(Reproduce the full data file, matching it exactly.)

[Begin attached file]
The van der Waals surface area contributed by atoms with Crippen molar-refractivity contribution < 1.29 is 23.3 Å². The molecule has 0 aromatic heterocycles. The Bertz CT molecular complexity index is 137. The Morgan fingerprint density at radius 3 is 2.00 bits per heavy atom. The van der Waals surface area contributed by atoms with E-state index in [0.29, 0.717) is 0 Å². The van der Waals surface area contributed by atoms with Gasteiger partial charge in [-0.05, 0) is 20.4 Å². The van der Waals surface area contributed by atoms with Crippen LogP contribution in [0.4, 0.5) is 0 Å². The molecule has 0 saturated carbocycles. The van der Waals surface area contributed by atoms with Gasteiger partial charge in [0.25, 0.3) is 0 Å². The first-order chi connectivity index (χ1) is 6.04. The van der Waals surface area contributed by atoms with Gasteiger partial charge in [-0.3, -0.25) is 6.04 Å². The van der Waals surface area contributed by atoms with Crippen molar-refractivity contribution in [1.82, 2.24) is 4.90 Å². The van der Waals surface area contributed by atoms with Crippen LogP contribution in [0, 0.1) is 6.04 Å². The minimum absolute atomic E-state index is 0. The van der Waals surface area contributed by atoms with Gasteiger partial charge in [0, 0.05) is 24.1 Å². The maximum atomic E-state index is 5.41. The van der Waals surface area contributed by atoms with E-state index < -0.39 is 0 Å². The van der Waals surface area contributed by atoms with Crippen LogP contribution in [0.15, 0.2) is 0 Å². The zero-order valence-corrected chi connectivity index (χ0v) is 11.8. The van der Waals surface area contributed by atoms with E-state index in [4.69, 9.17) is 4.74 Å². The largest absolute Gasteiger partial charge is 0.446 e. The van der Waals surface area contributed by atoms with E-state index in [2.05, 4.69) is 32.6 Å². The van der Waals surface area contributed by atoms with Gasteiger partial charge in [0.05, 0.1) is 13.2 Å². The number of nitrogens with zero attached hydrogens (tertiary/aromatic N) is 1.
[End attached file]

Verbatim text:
The van der Waals surface area contributed by atoms with Crippen molar-refractivity contribution < 1.29 is 23.3 Å². The molecule has 0 aromatic heterocycles. The Bertz CT molecular complexity index is 137. The Morgan fingerprint density at radius 3 is 2.00 bits per heavy atom. The van der Waals surface area contributed by atoms with E-state index in [0.29, 0.717) is 0 Å². The van der Waals surface area contributed by atoms with Gasteiger partial charge in [-0.05, 0) is 20.4 Å². The van der Waals surface area contributed by atoms with Crippen LogP contribution in [0.4, 0.5) is 0 Å². The molecule has 0 saturated carbocycles. The van der Waals surface area contributed by atoms with Gasteiger partial charge in [0.25, 0.3) is 0 Å². The first-order chi connectivity index (χ1) is 6.04. The van der Waals surface area contributed by atoms with Gasteiger partial charge in [-0.3, -0.25) is 6.04 Å². The van der Waals surface area contributed by atoms with Crippen molar-refractivity contribution in [1.82, 2.24) is 4.90 Å². The van der Waals surface area contributed by atoms with Crippen LogP contribution in [0, 0.1) is 6.04 Å². The minimum absolute atomic E-state index is 0. The van der Waals surface area contributed by atoms with Gasteiger partial charge in [0, 0.05) is 24.1 Å². The maximum atomic E-state index is 5.41. The van der Waals surface area contributed by atoms with E-state index < -0.39 is 0 Å². The van der Waals surface area contributed by atoms with Crippen LogP contribution in [0.15, 0.2) is 0 Å². The zero-order valence-corrected chi connectivity index (χ0v) is 11.8. The van der Waals surface area contributed by atoms with E-state index in [4.69, 9.17) is 4.74 Å². The largest absolute Gasteiger partial charge is 0.446 e. The van der Waals surface area contributed by atoms with E-state index in [2.05, 4.69) is 32.6 Å². The van der Waals surface area contributed by atoms with Gasteiger partial charge in [0.05, 0.1) is 13.2 Å². The number of nitrogens with zero attached hydrogens (tertiary/aromatic N) is 1.